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SHRM board member David Windley discusses how unconscious bias can derail workplace diversity efforts.
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SAN ANTONIO—Some business leaders may see their HR team as a necessary evil. HR professionals may view business leaders as too focused on the bottom line.
Consciously or not, both parties make assumptions about the other based on their past experiences, which are the lenses through which they view the world. Those assumptions can create obstacles to achieving goals.
Understanding unconscious bias can help leaders make conscious decisions to be fair and inclusive, two diversity and inclusion experts told HR professionals attending the Society for Human Resource Management’s Emerging LEAD(HR) Conference on Oct. 8, 2015.
“Bias is not a function of your morality or character,” said Eric C. Peterson, a senior consultant at Cook Ross Inc., a Maryland-based consultancy.
“We have biases not because we’re bad and not because we’re stupid, but because we’re smart,” he said. “Bias happens whenever your past tries to help you predict the future. … It’s a mental shortcut to help us interact with the world.”
For example, biases can save our lives when they guide us away from dangerous situations, he said.
An unconscious bias is a mental association without awareness, intention or control.
“Your biases can often conflict with your conscious attitudes, behaviors and intentions,” Peterson said. However, by being aware of your biases, you can still make conscious decisions that aren’t biased, he said.
A Yale University researcher found bias in 2012 when she circulated two almost identical resumes to the science faculty. The sole difference was that one resume identified the job applicant as “John” while the other identified the applicant as “Jennifer.” The fictional male candidate received a higher average rating and a higher average starting salary from the faculty. Even the female professors favored the male candidate.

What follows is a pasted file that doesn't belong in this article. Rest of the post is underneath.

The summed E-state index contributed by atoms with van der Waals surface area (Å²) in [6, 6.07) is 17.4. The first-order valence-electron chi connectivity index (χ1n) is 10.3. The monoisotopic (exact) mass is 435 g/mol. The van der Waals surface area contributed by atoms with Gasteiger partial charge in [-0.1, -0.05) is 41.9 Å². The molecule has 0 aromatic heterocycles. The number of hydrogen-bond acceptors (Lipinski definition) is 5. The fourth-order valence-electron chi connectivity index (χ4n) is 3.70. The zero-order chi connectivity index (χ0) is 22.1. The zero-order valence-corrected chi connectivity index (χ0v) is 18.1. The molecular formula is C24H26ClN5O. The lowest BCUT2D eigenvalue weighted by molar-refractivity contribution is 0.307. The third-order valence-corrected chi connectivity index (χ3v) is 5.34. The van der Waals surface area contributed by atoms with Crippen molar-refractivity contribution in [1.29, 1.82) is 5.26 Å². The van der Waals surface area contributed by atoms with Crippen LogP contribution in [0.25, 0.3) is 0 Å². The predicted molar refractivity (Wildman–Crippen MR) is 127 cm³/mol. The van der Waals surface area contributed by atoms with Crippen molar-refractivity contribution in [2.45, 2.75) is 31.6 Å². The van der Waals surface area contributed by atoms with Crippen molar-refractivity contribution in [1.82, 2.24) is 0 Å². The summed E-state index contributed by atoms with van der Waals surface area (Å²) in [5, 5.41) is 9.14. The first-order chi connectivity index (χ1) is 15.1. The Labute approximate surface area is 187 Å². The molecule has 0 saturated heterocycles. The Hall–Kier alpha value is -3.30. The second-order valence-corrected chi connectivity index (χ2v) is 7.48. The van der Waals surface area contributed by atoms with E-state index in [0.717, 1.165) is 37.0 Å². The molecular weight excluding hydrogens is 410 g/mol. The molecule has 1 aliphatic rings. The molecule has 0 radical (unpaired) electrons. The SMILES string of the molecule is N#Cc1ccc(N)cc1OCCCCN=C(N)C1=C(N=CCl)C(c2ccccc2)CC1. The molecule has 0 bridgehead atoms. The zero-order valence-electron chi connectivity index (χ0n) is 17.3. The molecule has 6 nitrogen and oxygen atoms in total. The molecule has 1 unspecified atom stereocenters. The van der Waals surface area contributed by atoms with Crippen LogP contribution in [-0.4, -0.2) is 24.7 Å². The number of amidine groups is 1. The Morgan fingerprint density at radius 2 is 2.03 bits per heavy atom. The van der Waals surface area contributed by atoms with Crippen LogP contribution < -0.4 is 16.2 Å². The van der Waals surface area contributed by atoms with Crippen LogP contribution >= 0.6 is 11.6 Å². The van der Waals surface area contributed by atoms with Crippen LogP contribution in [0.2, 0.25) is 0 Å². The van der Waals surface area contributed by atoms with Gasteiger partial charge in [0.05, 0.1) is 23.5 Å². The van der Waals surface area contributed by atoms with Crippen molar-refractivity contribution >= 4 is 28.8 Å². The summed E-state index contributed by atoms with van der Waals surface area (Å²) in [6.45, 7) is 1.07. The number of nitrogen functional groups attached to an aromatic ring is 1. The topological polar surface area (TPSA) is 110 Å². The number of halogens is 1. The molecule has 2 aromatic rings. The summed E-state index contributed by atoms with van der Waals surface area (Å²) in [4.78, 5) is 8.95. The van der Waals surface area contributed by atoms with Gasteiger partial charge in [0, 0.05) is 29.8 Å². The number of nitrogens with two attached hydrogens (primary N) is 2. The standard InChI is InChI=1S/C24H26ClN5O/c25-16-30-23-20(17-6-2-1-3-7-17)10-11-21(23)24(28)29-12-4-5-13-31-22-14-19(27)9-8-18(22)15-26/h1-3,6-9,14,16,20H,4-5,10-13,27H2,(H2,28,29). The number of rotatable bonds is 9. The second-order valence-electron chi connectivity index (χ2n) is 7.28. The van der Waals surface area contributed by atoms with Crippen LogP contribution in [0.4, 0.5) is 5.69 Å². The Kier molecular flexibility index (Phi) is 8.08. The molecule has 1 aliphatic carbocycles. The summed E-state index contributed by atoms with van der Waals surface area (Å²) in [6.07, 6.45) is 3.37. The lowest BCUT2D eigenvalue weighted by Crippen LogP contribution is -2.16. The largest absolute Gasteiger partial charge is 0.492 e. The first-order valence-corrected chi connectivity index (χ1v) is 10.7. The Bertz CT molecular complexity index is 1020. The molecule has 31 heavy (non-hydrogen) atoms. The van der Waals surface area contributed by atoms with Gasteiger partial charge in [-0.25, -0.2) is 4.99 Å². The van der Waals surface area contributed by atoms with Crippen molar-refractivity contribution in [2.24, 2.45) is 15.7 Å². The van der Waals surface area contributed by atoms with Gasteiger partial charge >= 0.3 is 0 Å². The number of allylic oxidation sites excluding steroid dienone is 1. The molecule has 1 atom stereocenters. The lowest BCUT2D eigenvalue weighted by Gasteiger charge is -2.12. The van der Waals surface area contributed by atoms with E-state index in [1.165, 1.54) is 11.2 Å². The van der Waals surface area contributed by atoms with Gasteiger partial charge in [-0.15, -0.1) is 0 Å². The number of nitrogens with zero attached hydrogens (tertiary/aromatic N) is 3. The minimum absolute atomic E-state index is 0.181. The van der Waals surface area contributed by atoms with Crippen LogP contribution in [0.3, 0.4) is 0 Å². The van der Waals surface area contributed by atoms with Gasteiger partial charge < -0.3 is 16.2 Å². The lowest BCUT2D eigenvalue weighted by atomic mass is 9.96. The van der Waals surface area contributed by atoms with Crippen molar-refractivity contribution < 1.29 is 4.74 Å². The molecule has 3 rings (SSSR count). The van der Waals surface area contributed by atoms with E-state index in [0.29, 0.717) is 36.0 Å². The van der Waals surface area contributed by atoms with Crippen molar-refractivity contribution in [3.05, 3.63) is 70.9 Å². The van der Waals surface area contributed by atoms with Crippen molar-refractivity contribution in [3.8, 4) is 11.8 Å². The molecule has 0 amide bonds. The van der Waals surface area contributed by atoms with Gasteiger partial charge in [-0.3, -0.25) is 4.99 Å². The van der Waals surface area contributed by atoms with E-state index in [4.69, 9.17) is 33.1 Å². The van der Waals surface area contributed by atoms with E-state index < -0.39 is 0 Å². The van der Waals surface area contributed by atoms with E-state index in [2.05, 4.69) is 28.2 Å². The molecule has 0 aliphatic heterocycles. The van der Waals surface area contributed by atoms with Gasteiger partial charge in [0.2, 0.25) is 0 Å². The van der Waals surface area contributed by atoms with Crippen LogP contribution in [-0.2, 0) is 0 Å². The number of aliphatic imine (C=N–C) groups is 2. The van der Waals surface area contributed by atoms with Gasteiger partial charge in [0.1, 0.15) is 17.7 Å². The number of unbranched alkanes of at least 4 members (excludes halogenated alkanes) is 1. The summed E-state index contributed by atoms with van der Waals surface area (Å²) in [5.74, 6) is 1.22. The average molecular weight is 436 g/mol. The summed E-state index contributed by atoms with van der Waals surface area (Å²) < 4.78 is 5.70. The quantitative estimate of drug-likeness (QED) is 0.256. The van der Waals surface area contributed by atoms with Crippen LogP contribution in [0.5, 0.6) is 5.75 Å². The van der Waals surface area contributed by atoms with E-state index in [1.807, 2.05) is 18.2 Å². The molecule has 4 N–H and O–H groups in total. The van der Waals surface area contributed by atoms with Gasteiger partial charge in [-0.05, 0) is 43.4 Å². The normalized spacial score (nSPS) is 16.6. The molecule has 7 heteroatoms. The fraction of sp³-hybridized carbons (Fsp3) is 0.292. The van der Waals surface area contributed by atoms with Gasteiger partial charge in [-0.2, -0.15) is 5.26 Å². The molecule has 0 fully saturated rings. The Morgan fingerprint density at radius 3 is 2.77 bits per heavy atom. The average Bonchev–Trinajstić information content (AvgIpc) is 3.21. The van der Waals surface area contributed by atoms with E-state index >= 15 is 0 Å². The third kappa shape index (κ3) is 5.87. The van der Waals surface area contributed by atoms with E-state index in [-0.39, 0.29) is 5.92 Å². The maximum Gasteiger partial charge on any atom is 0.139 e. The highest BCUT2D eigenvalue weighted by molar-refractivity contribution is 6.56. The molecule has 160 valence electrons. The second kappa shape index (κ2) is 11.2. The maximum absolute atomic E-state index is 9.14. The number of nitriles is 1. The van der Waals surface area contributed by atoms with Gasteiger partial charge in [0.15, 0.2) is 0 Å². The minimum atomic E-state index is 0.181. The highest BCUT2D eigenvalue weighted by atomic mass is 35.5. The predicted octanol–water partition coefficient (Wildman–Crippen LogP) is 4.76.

More Power, Less Empathy
Research also reveals how being in a position of power can influence individuals’ reactions to people and events. When someone sees an athlete get hurt, he can “feel” her pain. However, as a person’s power increases, his likelihood of empathizing decreases, studies have shown.
Leaders “start seeing people as things because they have less connection to those people,” said Kimberly Rattley, also a consultant with Cook Ross. They have less empathy for people of other races. They’re even less empathetic when they watch a person of another race inflicted with pain, studies show.
The ability to distinguish “us” vs. “them” begins in infancy. One study found that infants favored puppets that “chose” a food the child liked.
“It’s harder for me to connect with you when you’re different,” Rattley said. “We have to be very effortful about this. It can happen. But it takes more energy.”
Within organizations, power is defined as the ability to get things done or to influence the outcome. Power can be derived from your position in the organizational hierarchy, your close relationship to someone with power, your control over resources needed to achieve a certain outcome, your demonstrated expertise or your personality.
While the concept of power has a negative connotation, it’s merely a fact of organizational life. Not using your power when it could make things better can be as bad as abusing your power, Peterson said.
And just because increased power decreases empathy “doesn’t mean we don’t have control over that,” he said.
“The more power you take on, the more you have to make a proactive choice to really connect with the people you are working with,” Peterson said. “It’s not because you’re a bad person, but because of what happens in your brain.”
Dori Meinert is senior writer/editor of HR Magazine.
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